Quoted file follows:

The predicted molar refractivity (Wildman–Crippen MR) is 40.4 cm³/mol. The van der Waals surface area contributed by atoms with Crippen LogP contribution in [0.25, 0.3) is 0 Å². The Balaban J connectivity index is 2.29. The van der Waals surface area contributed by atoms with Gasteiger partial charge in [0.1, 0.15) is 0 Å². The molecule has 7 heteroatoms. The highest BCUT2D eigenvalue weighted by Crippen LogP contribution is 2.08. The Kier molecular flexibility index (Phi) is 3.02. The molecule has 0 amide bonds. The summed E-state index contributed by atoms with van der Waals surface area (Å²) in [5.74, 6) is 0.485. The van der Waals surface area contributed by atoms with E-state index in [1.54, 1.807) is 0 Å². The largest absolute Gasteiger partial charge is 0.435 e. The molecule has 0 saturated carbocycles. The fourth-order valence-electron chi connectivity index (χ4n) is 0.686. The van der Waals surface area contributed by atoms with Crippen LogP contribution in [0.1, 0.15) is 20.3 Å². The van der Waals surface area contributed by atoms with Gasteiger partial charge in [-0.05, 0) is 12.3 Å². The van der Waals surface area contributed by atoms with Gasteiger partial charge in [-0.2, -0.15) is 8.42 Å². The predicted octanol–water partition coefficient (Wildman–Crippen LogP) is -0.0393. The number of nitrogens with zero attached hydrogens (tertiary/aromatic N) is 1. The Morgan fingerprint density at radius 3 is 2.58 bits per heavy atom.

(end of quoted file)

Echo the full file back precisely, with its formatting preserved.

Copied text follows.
The predicted molar refractivity (Wildman–Crippen MR) is 40.4 cm³/mol. The van der Waals surface area contributed by atoms with Crippen LogP contribution in [0.25, 0.3) is 0 Å². The Balaban J connectivity index is 2.29. The van der Waals surface area contributed by atoms with Gasteiger partial charge in [0.1, 0.15) is 0 Å². The molecule has 7 heteroatoms. The highest BCUT2D eigenvalue weighted by Crippen LogP contribution is 2.08. The Kier molecular flexibility index (Phi) is 3.02. The molecule has 0 amide bonds. The summed E-state index contributed by atoms with van der Waals surface area (Å²) in [5.74, 6) is 0.485. The van der Waals surface area contributed by atoms with E-state index in [1.54, 1.807) is 0 Å². The largest absolute Gasteiger partial charge is 0.435 e. The molecule has 0 saturated carbocycles. The fourth-order valence-electron chi connectivity index (χ4n) is 0.686. The van der Waals surface area contributed by atoms with Crippen LogP contribution in [0.1, 0.15) is 20.3 Å². The van der Waals surface area contributed by atoms with Gasteiger partial charge in [-0.05, 0) is 12.3 Å². The van der Waals surface area contributed by atoms with Gasteiger partial charge in [-0.2, -0.15) is 8.42 Å². The predicted octanol–water partition coefficient (Wildman–Crippen LogP) is -0.0393. The number of nitrogens with zero attached hydrogens (tertiary/aromatic N) is 1. The Morgan fingerprint density at radius 3 is 2.58 bits per heavy atom.